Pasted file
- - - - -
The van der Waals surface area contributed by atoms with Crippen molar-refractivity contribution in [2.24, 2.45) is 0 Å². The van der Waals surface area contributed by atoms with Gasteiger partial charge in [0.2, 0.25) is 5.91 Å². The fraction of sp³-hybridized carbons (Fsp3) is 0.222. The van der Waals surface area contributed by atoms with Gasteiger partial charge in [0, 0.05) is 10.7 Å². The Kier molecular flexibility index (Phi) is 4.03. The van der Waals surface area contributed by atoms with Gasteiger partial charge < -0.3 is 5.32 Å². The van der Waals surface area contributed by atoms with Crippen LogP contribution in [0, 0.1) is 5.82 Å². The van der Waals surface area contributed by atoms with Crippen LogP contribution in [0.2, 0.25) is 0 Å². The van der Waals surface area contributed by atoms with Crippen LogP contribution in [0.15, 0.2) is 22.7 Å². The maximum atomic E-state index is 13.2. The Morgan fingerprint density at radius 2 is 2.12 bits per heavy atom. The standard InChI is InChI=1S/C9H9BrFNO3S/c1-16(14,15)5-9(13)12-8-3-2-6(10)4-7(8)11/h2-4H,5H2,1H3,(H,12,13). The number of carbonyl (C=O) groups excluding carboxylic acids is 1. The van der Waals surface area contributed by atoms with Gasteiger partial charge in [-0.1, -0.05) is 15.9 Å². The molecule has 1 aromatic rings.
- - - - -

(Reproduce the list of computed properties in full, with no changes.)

The van der Waals surface area contributed by atoms with Crippen molar-refractivity contribution in [2.24, 2.45) is 0 Å². The van der Waals surface area contributed by atoms with Gasteiger partial charge in [0.2, 0.25) is 5.91 Å². The fraction of sp³-hybridized carbons (Fsp3) is 0.222. The van der Waals surface area contributed by atoms with Gasteiger partial charge in [0, 0.05) is 10.7 Å². The Kier molecular flexibility index (Phi) is 4.03. The van der Waals surface area contributed by atoms with Gasteiger partial charge < -0.3 is 5.32 Å². The van der Waals surface area contributed by atoms with Crippen LogP contribution in [0, 0.1) is 5.82 Å². The van der Waals surface area contributed by atoms with Crippen LogP contribution in [0.2, 0.25) is 0 Å². The van der Waals surface area contributed by atoms with Crippen LogP contribution in [0.15, 0.2) is 22.7 Å². The maximum atomic E-state index is 13.2. The Morgan fingerprint density at radius 2 is 2.12 bits per heavy atom. The standard InChI is InChI=1S/C9H9BrFNO3S/c1-16(14,15)5-9(13)12-8-3-2-6(10)4-7(8)11/h2-4H,5H2,1H3,(H,12,13). The number of carbonyl (C=O) groups excluding carboxylic acids is 1. The van der Waals surface area contributed by atoms with Gasteiger partial charge in [-0.1, -0.05) is 15.9 Å². The molecule has 1 aromatic rings.